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Six Strategies for Risk Managing Swine Flu Perils
May Risk Management Tip of the Month
By By Kevin Quinley, CPCU, ARM AIC, AIM, ARe © 2009

Dyanclaim for Claims Websites

Reports of swine flu outbreaks in Mexico, New Zealand and the United States have created concerns regarding a new pandemic. Among the challenges posed by swine flu are risk management headaches: employee illness, work force health, workers compensation perils, supply chain disruptions, etc.

What are risk managers to do in the face of this threat? Here are six strategies:

1.Medically monitor employees. Ask employees who visit swine flu affected areas to report to its medical department for temperature checks. Remind employees of swine flu symptoms. Conduct daily staff temperature checks and self-quarantine measures.

2. Geographically diversify supply chains. During the SARS epidemic a few years ago, for example, Danfoss -- an industrial controls maker -- shifted inventory to Europe and North America. It created reserve stocks for resupplying customers. Danfoss also nixed a China trip that some executives had planned. In the wake of prospective pandemics, companies can formulate back-up production plans to avert supply-chain disruption.

3. Quarantine. Again, responses to SARS in the early 2000’s offer a template for addressing swine flu. Mykrolis, a Billerica (MA) semiconductor firm, required employees who had been to affected areas to avoid the office for a 10-day quarantine. Caveat: quarantines may conflict with individual rights in many societies, however. Further, enforcing compliance can become problematic. When Hong Kong authorities quarantined the Amoy Gardens apartment complex there, many residents fled. In rural China, residents rioted over concerns that infected people would be quarantined. In rights-conscious America, enforcing quarantines may be even more problematic and collide with deeply embedded notions of personal freedom.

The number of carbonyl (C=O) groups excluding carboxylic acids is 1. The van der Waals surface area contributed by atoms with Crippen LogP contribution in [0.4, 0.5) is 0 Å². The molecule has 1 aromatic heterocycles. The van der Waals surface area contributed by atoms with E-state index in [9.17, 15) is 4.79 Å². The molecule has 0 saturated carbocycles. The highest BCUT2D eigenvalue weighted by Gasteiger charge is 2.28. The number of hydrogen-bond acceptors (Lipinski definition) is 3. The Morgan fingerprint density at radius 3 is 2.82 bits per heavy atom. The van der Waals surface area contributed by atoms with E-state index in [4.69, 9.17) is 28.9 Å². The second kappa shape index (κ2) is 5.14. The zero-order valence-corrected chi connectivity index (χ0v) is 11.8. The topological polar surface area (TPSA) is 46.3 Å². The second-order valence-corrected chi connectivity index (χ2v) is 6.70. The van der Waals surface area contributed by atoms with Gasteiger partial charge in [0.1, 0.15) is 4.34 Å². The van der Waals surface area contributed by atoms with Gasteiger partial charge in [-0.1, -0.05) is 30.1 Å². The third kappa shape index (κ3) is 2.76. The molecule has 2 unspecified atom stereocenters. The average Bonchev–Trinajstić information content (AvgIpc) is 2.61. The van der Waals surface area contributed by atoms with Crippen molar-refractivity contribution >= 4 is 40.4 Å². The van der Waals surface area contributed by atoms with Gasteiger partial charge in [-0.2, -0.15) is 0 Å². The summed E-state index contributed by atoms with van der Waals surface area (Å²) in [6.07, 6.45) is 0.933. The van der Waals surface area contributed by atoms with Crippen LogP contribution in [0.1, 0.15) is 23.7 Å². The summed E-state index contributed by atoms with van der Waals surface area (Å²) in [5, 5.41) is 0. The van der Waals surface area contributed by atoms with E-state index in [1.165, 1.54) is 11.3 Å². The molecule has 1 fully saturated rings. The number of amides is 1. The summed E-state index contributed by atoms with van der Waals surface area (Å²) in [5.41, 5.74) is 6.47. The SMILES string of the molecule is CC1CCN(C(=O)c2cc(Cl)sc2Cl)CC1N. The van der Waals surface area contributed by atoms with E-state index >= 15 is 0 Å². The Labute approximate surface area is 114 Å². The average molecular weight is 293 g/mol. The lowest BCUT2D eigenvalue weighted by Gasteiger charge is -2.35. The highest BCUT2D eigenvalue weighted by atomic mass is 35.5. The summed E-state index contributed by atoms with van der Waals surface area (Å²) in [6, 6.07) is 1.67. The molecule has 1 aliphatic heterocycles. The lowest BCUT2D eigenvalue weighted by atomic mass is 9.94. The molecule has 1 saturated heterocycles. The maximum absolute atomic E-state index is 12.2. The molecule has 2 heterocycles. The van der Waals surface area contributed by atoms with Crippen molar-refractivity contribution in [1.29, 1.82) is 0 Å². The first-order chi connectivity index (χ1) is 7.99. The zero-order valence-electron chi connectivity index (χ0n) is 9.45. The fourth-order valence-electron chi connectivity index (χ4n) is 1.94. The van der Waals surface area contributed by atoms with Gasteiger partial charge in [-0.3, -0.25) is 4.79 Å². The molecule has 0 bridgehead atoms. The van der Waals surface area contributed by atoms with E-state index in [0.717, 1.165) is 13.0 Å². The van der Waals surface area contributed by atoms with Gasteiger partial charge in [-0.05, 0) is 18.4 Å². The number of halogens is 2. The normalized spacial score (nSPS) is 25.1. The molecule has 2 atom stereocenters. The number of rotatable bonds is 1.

4. Telecommute. Consider asking employees returning from swine flu stricken areas to monitor their health and telecommute -- if possible -- for 10 days. During the SARS epidemic, WorldBridge Partners, a Cleveland executive recruiter, moved all employees to laptops and cell phones. It did this so that quarantines would not reduce productivity. Other companies used more e-mail, phone and video conferencing for business meetings. Still others put key staff on different shifts, with one team at the office while another works from home.

5.Curb Business travel. Many firms restricted employee travel to affected areas. This may involve curbing employee travel to Mexico. Alternatively, consider cancelling non-essential travel within Mexico. Companies can ban travel to specific “hot zones,” and urge employees to use video-conferencing or telephones to conduct business.

6.Upgrade corporate communications. Companies face communication challenges in disseminating relevant information to workforces regarding swine flu, including “hot” locales, symptoms, infection procedures, medical data, prevention tips, travel constraints, etc. Companies can and should harness myriad communication channels to disseminate the message. This can be through company-wide memos, e-mail, or via Intranets. Alerted employees to swine flu risks through an “incident notification page” via the company Intranet. Provide links to related websites, such as the site for the World Health Organization.

Use these six steps to “inoculate” your organization as much as possible from the adverse consequences of swine flu!

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